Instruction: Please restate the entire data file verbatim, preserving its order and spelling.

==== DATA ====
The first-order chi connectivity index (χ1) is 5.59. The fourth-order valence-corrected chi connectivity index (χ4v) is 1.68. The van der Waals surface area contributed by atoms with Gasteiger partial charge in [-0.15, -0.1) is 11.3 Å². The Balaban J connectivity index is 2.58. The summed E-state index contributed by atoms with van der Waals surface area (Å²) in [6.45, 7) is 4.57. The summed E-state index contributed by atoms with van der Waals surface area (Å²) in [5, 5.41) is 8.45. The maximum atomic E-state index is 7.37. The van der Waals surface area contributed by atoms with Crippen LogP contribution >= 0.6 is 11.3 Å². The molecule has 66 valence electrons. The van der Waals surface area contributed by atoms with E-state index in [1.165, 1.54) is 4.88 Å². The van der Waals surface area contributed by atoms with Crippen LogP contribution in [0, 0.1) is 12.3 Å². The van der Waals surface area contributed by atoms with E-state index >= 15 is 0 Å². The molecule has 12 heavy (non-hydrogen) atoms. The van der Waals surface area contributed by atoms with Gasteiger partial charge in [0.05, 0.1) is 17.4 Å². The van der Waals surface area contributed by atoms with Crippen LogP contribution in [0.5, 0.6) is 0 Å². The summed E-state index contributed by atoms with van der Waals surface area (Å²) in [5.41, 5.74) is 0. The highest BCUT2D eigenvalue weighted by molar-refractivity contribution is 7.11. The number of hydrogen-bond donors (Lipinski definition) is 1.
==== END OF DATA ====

The first-order chi connectivity index (χ1) is 5.59. The fourth-order valence-corrected chi connectivity index (χ4v) is 1.68. The van der Waals surface area contributed by atoms with Gasteiger partial charge in [-0.15, -0.1) is 11.3 Å². The Balaban J connectivity index is 2.58. The summed E-state index contributed by atoms with van der Waals surface area (Å²) in [6.45, 7) is 4.57. The summed E-state index contributed by atoms with van der Waals surface area (Å²) in [5, 5.41) is 8.45. The maximum atomic E-state index is 7.37. The van der Waals surface area contributed by atoms with Crippen LogP contribution >= 0.6 is 11.3 Å². The molecule has 66 valence electrons. The van der Waals surface area contributed by atoms with E-state index in [1.165, 1.54) is 4.88 Å². The van der Waals surface area contributed by atoms with Crippen LogP contribution in [0, 0.1) is 12.3 Å². The van der Waals surface area contributed by atoms with E-state index >= 15 is 0 Å². The molecule has 12 heavy (non-hydrogen) atoms. The van der Waals surface area contributed by atoms with Gasteiger partial charge in [0.05, 0.1) is 17.4 Å². The van der Waals surface area contributed by atoms with Crippen LogP contribution in [0.5, 0.6) is 0 Å². The summed E-state index contributed by atoms with van der Waals surface area (Å²) in [5.41, 5.74) is 0. The highest BCUT2D eigenvalue weighted by molar-refractivity contribution is 7.11. The number of hydrogen-bond donors (Lipinski definition) is 1.